10. Gina, love, love, love this post! Congratulations on all of your hard work. I think you’re correct that you will never be finished. There is always another project. I thoroughly enjoy figuring a way to make my home my own at Goodwill and curbside prices. Doesn’t it give you a great sense of accomplishment? What a deal on the light. I enjoy your blog and your home is wonderful. Keep it up.

  11. What a great light! It’s such a great feeling to creatively achieve something within your budget…

  12. My husband should read this. We just moved and it’s our 8th move in 7 yrs. LOL

    Denyse
    glitterglueandpaint@gmail.com

  13. The task of renovating and/or redecorating (especially DIY and on the cheap) is overwhelming. I think bloggers look at it however as 5 years of fabulous posts! Cannot wait to see how your office turns out too

    xo, Tanya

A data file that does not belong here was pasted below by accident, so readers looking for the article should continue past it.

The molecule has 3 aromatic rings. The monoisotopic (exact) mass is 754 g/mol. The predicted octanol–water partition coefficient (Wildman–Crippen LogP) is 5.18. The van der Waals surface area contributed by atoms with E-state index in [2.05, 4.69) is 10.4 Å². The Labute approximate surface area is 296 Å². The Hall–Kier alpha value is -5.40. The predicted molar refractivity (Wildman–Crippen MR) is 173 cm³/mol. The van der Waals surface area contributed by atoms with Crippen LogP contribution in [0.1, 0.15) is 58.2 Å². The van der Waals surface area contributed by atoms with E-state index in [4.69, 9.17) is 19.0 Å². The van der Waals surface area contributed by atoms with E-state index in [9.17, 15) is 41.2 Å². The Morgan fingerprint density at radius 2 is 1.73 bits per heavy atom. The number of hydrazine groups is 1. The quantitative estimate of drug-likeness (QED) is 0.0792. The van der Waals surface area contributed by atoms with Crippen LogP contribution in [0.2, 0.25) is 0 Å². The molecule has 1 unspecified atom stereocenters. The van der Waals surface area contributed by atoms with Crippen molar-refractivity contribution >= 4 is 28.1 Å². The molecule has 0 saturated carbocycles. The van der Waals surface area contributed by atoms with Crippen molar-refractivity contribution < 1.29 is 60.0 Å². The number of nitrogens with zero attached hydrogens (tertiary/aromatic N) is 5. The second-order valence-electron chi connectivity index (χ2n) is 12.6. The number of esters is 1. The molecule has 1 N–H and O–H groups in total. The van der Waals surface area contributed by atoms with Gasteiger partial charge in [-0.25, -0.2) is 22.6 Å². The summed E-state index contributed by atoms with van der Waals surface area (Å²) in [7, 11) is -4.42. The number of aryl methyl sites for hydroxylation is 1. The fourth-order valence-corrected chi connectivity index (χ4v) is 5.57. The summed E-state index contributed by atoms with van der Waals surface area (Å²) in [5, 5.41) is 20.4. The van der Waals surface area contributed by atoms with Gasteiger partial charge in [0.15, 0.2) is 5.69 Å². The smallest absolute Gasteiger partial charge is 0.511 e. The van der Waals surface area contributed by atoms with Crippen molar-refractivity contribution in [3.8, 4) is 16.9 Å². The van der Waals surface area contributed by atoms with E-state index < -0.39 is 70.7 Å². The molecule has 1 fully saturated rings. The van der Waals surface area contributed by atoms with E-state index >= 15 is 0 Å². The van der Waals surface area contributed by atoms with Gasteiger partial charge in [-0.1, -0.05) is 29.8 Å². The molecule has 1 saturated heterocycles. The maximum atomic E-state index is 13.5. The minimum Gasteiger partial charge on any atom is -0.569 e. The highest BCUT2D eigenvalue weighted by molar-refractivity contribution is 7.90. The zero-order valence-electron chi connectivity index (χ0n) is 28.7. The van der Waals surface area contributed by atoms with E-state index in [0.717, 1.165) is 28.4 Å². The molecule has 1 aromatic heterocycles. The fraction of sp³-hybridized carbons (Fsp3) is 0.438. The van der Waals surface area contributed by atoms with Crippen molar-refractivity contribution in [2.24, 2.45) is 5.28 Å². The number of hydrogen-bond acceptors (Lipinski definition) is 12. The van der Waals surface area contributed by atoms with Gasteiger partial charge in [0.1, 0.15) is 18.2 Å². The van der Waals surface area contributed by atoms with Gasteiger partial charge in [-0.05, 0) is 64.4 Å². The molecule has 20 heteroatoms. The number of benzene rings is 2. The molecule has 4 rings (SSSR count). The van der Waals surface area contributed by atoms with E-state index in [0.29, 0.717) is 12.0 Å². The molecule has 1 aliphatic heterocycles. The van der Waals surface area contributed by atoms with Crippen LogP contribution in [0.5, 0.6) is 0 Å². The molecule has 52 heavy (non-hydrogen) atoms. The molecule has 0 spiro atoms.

twelveOeight

  14. The light came out fantastic. Great story by the way, not everyone can buy an amazing home. Some need fixer-uppers with a tiny budget. It’s understandable. At least you won’t have a cookie-cutter home, you have a home that reflects you and your family the best!

    Ida
    http://secondchancesgirl.blogspot.com

  15. DIY on the cheap is the only way to go. I’ve been doing this forever (and am prob old enough to be your grandmother), and have ended up with a houseful of good things that I’ve scrounged, found, bought for little at the flea market or local auction, or bargain hunted. I’ve learned a lot about how things are put together, how to fix, make, and most of all, how to recognize something good when I see it. I keep a book when I’m redoing the house with all my measurements so I know right away if something is the right size or colour.